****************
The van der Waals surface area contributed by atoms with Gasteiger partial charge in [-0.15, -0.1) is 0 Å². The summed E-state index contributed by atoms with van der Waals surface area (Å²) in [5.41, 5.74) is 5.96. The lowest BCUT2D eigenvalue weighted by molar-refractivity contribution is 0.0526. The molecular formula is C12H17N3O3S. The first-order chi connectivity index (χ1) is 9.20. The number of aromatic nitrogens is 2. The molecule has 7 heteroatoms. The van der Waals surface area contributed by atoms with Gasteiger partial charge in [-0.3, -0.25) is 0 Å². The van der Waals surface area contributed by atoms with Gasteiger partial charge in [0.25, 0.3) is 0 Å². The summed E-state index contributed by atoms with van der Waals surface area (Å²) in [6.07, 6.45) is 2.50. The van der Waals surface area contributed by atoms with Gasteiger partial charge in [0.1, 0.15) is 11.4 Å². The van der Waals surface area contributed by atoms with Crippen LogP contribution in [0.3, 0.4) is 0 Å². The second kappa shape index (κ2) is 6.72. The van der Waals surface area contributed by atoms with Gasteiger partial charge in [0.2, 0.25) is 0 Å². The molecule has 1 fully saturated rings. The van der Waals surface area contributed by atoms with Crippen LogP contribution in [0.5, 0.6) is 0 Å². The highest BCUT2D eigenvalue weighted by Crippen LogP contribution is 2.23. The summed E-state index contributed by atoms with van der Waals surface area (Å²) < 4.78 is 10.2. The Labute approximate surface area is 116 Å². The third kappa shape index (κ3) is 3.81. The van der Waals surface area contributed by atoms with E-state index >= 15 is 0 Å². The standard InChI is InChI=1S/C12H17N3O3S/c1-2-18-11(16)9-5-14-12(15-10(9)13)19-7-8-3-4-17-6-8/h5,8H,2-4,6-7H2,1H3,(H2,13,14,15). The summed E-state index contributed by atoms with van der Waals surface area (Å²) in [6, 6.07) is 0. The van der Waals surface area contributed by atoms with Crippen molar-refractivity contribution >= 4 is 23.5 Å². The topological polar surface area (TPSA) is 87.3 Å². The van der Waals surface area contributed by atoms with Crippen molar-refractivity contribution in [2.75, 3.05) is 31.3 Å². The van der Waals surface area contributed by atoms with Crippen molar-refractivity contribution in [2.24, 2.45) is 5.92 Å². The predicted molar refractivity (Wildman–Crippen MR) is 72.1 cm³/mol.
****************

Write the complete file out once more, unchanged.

The van der Waals surface area contributed by atoms with Gasteiger partial charge in [-0.15, -0.1) is 0 Å². The summed E-state index contributed by atoms with van der Waals surface area (Å²) in [5.41, 5.74) is 5.96. The lowest BCUT2D eigenvalue weighted by molar-refractivity contribution is 0.0526. The molecular formula is C12H17N3O3S. The first-order chi connectivity index (χ1) is 9.20. The number of aromatic nitrogens is 2. The molecule has 7 heteroatoms. The van der Waals surface area contributed by atoms with Gasteiger partial charge in [-0.3, -0.25) is 0 Å². The van der Waals surface area contributed by atoms with Gasteiger partial charge in [0.25, 0.3) is 0 Å². The summed E-state index contributed by atoms with van der Waals surface area (Å²) in [6.07, 6.45) is 2.50. The van der Waals surface area contributed by atoms with Gasteiger partial charge in [0.1, 0.15) is 11.4 Å². The van der Waals surface area contributed by atoms with Crippen LogP contribution in [0.3, 0.4) is 0 Å². The second kappa shape index (κ2) is 6.72. The van der Waals surface area contributed by atoms with Gasteiger partial charge in [0.2, 0.25) is 0 Å². The molecule has 1 fully saturated rings. The van der Waals surface area contributed by atoms with Crippen LogP contribution in [0.5, 0.6) is 0 Å². The highest BCUT2D eigenvalue weighted by Crippen LogP contribution is 2.23. The summed E-state index contributed by atoms with van der Waals surface area (Å²) < 4.78 is 10.2. The Labute approximate surface area is 116 Å². The third kappa shape index (κ3) is 3.81. The van der Waals surface area contributed by atoms with E-state index >= 15 is 0 Å². The standard InChI is InChI=1S/C12H17N3O3S/c1-2-18-11(16)9-5-14-12(15-10(9)13)19-7-8-3-4-17-6-8/h5,8H,2-4,6-7H2,1H3,(H2,13,14,15). The summed E-state index contributed by atoms with van der Waals surface area (Å²) in [6, 6.07) is 0. The van der Waals surface area contributed by atoms with Crippen molar-refractivity contribution >= 4 is 23.5 Å². The topological polar surface area (TPSA) is 87.3 Å². The van der Waals surface area contributed by atoms with Crippen molar-refractivity contribution in [2.75, 3.05) is 31.3 Å². The van der Waals surface area contributed by atoms with Crippen molar-refractivity contribution in [2.24, 2.45) is 5.92 Å². The predicted molar refractivity (Wildman–Crippen MR) is 72.1 cm³/mol.